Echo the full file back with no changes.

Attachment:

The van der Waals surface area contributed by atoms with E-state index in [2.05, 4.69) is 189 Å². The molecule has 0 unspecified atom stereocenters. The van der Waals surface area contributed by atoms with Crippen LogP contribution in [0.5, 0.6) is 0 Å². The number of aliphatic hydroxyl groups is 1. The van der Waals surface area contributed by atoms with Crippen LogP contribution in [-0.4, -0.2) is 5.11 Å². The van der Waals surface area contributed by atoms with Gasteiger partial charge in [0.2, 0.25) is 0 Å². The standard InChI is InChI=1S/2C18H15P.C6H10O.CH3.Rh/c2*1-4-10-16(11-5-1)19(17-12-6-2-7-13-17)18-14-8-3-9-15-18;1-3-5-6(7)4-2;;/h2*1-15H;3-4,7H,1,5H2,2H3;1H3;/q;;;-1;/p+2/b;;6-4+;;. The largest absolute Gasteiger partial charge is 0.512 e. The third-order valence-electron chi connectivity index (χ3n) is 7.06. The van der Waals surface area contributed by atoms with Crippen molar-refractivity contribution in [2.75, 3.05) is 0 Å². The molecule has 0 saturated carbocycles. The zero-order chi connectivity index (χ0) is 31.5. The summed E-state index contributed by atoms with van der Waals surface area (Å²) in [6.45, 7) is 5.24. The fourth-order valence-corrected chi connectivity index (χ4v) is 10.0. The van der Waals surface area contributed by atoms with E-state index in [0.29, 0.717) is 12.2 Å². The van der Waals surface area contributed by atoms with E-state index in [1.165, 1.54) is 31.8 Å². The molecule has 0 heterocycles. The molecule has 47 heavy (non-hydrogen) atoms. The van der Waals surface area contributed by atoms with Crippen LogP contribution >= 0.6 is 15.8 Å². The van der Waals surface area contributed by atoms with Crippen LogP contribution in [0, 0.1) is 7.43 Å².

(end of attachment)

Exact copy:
The van der Waals surface area contributed by atoms with E-state index in [2.05, 4.69) is 189 Å². The molecule has 0 unspecified atom stereocenters. The van der Waals surface area contributed by atoms with Crippen LogP contribution in [0.5, 0.6) is 0 Å². The number of aliphatic hydroxyl groups is 1. The van der Waals surface area contributed by atoms with Crippen LogP contribution in [-0.4, -0.2) is 5.11 Å². The van der Waals surface area contributed by atoms with Gasteiger partial charge in [0.2, 0.25) is 0 Å². The standard InChI is InChI=1S/2C18H15P.C6H10O.CH3.Rh/c2*1-4-10-16(11-5-1)19(17-12-6-2-7-13-17)18-14-8-3-9-15-18;1-3-5-6(7)4-2;;/h2*1-15H;3-4,7H,1,5H2,2H3;1H3;/q;;;-1;/p+2/b;;6-4+;;. The largest absolute Gasteiger partial charge is 0.512 e. The third-order valence-electron chi connectivity index (χ3n) is 7.06. The van der Waals surface area contributed by atoms with Crippen molar-refractivity contribution in [2.75, 3.05) is 0 Å². The molecule has 0 saturated carbocycles. The zero-order chi connectivity index (χ0) is 31.5. The summed E-state index contributed by atoms with van der Waals surface area (Å²) in [6.45, 7) is 5.24. The fourth-order valence-corrected chi connectivity index (χ4v) is 10.0. The van der Waals surface area contributed by atoms with E-state index in [0.29, 0.717) is 12.2 Å². The van der Waals surface area contributed by atoms with E-state index in [1.165, 1.54) is 31.8 Å². The molecule has 0 heterocycles. The molecule has 47 heavy (non-hydrogen) atoms. The van der Waals surface area contributed by atoms with Crippen LogP contribution >= 0.6 is 15.8 Å². The van der Waals surface area contributed by atoms with Crippen LogP contribution in [0, 0.1) is 7.43 Å².